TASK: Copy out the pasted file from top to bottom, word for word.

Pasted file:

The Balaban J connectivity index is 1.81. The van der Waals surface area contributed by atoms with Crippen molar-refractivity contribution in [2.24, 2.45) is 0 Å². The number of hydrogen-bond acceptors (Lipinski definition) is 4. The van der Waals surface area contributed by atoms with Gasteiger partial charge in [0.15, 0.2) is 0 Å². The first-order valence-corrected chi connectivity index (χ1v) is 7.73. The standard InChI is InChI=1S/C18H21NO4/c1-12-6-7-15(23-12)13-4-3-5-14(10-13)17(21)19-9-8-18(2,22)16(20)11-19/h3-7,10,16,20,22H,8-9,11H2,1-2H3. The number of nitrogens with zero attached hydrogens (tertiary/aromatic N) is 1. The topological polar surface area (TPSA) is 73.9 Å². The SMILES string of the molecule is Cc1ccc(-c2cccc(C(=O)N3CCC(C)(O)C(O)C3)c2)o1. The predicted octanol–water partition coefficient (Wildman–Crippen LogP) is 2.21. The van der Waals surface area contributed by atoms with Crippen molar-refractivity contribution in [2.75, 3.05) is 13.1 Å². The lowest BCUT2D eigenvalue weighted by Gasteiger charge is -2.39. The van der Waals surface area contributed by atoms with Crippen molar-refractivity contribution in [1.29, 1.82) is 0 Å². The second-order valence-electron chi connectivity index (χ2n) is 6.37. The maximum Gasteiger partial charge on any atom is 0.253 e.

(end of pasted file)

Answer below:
The Balaban J connectivity index is 1.81. The van der Waals surface area contributed by atoms with Crippen molar-refractivity contribution in [2.24, 2.45) is 0 Å². The number of hydrogen-bond acceptors (Lipinski definition) is 4. The van der Waals surface area contributed by atoms with Gasteiger partial charge in [0.15, 0.2) is 0 Å². The first-order valence-corrected chi connectivity index (χ1v) is 7.73. The standard InChI is InChI=1S/C18H21NO4/c1-12-6-7-15(23-12)13-4-3-5-14(10-13)17(21)19-9-8-18(2,22)16(20)11-19/h3-7,10,16,20,22H,8-9,11H2,1-2H3. The number of nitrogens with zero attached hydrogens (tertiary/aromatic N) is 1. The topological polar surface area (TPSA) is 73.9 Å². The SMILES string of the molecule is Cc1ccc(-c2cccc(C(=O)N3CCC(C)(O)C(O)C3)c2)o1. The predicted octanol–water partition coefficient (Wildman–Crippen LogP) is 2.21. The van der Waals surface area contributed by atoms with Crippen molar-refractivity contribution in [2.75, 3.05) is 13.1 Å². The lowest BCUT2D eigenvalue weighted by Gasteiger charge is -2.39. The van der Waals surface area contributed by atoms with Crippen molar-refractivity contribution in [1.29, 1.82) is 0 Å². The second-order valence-electron chi connectivity index (χ2n) is 6.37. The maximum Gasteiger partial charge on any atom is 0.253 e.